A public school superintendent asked me last week what I’d do right now.  Here’s a list of ten projects for fall 2011:

  1. Plan for the shift to personal digital learning in three phases over the next 3-5 years.  You need six coordinated plans considering content and instruction, assessment and data, devices and broadband,  staffing and professional development, fiscal impact, and communications. Ask the planning team to start by reading The Rise of Blended Learning.
  2. Shift all Advanced Placement courses online and offer all 34.  You’ll save money and boost options.   For the course you can enroll 200 students, use your own staff.  For lower enrollment courses, use a partner. Create and staff a cool lounge area (similar to many IB schools) where high school students can study and get in person support.
  3. Expand world language offerings K-12 starting with high school.  Offer at least 6 languages (Arabic, Chinese, French, Russian, Spanish, Portuguese) in high schools and, like #1, do it online and staff it yourself where you have the numbers.
  4. Build or adopt a dropout prevention/recovery strategy.  A lab with some credit recovery software is better than nothing, but  you need to identify kids at risk and provide them with a well supported competency-based pathway to graduation.  You could just call AdvancePath and tell them to open an academy with your teachers in the second semester (disclosure: I’m a director).
  5. Launch a blended middle school math pilot with a lead teacher, a double block, an online curriculum, and a handful of complementary game-based content.  This is a great place to show the rest of your district how competency-based learning works.  Like Carpe Diem, you can augment online learning with workshops and small group support.
  6. Like Chicago, follow Rocketship’s lead and use learning labs to target instruction and extend the elementary day.  A partnership with a community-based organization is another Chicago strategy to stretch the day.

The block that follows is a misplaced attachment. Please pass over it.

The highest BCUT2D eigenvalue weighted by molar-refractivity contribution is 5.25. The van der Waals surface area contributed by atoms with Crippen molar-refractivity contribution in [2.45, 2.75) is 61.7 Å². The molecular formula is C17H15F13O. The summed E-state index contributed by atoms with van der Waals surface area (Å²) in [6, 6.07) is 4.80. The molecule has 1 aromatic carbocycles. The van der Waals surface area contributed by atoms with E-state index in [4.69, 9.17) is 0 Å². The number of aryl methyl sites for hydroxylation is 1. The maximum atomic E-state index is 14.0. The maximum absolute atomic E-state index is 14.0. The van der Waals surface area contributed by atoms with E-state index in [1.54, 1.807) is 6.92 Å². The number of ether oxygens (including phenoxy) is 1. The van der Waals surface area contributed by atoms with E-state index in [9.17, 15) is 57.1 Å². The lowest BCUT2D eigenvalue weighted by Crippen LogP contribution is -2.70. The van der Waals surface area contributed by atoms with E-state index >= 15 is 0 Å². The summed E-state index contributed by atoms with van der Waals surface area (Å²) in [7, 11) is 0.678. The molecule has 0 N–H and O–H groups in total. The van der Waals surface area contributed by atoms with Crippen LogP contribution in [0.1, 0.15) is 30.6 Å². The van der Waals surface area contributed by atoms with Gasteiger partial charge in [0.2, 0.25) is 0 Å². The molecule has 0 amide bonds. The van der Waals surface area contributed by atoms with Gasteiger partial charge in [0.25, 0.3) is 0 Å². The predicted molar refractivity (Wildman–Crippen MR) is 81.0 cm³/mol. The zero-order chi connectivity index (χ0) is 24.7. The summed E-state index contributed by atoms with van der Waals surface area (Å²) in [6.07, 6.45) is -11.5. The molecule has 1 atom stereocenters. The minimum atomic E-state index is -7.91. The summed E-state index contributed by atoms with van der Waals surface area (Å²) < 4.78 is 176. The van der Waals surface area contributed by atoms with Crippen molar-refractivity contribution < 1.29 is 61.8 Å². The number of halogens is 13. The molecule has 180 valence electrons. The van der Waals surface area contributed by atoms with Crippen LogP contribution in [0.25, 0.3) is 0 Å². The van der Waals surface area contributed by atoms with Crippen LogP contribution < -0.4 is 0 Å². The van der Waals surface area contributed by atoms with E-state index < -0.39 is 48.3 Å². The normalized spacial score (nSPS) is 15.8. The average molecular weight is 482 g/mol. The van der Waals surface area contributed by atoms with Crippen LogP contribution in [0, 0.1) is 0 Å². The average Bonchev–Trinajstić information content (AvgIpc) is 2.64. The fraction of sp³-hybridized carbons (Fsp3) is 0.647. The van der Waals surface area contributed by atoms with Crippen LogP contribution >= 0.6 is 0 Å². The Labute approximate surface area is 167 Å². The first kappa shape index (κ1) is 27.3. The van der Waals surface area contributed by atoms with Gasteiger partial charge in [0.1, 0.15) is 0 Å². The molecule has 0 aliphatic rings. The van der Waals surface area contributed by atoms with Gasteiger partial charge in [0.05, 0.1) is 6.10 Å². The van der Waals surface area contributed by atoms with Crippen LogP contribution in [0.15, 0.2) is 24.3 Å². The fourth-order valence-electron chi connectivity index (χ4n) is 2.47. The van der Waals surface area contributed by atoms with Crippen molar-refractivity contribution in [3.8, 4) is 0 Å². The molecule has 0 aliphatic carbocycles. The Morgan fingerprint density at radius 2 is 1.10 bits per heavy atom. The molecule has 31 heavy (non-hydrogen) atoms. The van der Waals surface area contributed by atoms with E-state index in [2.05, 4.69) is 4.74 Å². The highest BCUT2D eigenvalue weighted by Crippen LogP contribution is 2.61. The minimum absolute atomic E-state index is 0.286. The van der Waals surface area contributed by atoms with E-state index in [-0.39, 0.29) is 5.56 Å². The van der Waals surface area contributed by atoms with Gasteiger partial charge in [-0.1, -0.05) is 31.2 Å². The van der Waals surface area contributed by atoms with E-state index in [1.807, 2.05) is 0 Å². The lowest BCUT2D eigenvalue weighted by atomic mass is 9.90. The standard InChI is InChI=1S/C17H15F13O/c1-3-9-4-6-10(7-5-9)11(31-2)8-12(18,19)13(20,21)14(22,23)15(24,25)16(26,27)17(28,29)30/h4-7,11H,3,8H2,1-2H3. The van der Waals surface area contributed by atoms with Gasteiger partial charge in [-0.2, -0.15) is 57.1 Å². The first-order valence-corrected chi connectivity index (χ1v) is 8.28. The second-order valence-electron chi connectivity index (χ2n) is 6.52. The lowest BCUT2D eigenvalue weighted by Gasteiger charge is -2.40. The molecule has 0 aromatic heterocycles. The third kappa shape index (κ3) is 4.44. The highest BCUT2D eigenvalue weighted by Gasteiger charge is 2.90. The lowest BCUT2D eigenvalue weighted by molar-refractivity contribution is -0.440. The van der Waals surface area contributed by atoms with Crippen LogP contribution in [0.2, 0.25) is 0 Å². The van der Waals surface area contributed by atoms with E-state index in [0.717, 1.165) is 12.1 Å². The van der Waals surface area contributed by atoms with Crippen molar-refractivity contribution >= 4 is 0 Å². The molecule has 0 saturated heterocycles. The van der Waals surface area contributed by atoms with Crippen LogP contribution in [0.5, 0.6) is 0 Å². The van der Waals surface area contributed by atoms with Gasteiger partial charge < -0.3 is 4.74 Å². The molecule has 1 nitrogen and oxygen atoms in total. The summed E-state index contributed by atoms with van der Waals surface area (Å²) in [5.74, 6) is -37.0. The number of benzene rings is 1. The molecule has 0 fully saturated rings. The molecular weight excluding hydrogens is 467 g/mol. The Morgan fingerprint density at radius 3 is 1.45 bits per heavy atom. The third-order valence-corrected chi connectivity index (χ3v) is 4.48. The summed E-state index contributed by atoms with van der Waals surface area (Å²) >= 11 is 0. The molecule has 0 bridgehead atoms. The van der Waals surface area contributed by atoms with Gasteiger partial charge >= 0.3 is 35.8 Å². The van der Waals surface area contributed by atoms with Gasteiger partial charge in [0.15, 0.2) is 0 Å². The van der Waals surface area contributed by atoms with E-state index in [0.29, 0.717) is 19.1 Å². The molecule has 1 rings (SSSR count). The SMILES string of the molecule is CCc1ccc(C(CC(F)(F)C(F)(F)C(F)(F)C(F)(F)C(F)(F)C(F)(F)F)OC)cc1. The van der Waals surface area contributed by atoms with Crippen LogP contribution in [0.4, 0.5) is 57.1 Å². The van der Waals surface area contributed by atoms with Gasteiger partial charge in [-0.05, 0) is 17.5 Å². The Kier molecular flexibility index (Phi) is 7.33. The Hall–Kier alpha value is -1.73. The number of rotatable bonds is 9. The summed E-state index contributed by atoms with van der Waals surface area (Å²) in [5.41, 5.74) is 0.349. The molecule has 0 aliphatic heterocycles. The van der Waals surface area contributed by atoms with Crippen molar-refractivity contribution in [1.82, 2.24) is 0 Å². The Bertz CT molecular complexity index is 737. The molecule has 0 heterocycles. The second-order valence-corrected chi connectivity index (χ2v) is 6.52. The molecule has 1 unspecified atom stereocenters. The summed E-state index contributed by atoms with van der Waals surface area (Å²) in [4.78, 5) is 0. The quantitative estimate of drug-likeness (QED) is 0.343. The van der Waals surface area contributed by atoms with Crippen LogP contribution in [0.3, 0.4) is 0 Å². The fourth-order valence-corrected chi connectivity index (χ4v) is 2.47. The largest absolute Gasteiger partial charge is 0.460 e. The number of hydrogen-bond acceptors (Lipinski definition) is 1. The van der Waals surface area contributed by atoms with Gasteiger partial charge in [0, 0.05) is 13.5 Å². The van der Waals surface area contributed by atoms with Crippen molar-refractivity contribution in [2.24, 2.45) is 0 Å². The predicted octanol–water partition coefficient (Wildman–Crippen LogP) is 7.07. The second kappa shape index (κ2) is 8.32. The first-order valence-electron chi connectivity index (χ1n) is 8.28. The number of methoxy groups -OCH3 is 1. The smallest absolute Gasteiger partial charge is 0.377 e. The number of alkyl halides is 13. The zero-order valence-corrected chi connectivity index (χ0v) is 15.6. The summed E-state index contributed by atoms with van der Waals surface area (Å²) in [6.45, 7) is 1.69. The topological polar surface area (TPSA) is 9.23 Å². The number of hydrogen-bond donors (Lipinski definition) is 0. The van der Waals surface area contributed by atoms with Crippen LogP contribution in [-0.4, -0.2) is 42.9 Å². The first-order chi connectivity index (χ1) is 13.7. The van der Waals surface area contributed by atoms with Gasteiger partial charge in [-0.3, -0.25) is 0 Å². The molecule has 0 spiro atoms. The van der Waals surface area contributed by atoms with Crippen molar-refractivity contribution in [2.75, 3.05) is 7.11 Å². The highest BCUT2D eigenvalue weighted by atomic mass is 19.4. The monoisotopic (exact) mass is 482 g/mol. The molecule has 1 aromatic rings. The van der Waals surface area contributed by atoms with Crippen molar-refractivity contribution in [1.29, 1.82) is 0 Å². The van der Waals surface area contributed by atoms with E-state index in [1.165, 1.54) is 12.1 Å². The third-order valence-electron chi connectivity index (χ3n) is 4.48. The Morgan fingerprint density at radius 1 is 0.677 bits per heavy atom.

7. Serve special needs students with online learning.  Presence Learning and Connections Learning offer speech therapy that, compared to traditional staffing, works better, costs less, and is available on demand.
  8. Pilot tablets and digital content.  Investigate open content and bring-your-own-device environments.  This pilot project could be combined with #2-6 above.
  9. Work with employee groups on staffing and development plans that anticipate new roles and relationships.
  10. Listen hard and communicate clearly with state and community members about the intent, the goals, and the process.
To make the shift to personal digital learning over the next 48 months, start with a high level plan in three phases, support a handful of pilots projects, learn as much as possible, and communicate twice as much as you think you need to.

3 COMMENTS

  1. Great ideas and point, however I would like to see the world language offerings expanded and start in the early years to take advantage of the ability of younger students to more easily learn the language.

  2. I really like the idea of placing all AP courses online, everywhere – and starting with schools that currently lack the infrastructure to support AP courses.  While the reasons vary from (actual) lack of funding to (perceived) lack of demand, the reality is that any school is likely to have students who are interested in these courses – and it is an injustice on multiple levels that they should not have access to them.

  3. Thanks for posting this Suzanne. Since I’m a school nurse, I would add that all staff/employees would be penalized if their BMI’s went over a certain limit (similar to the tabacco clause). It’s only through our example that we can impact each students perception and how to live their lives. The vast majority of illnesses, heart problems, etc. is with those that are not mindfull of their bodies health.

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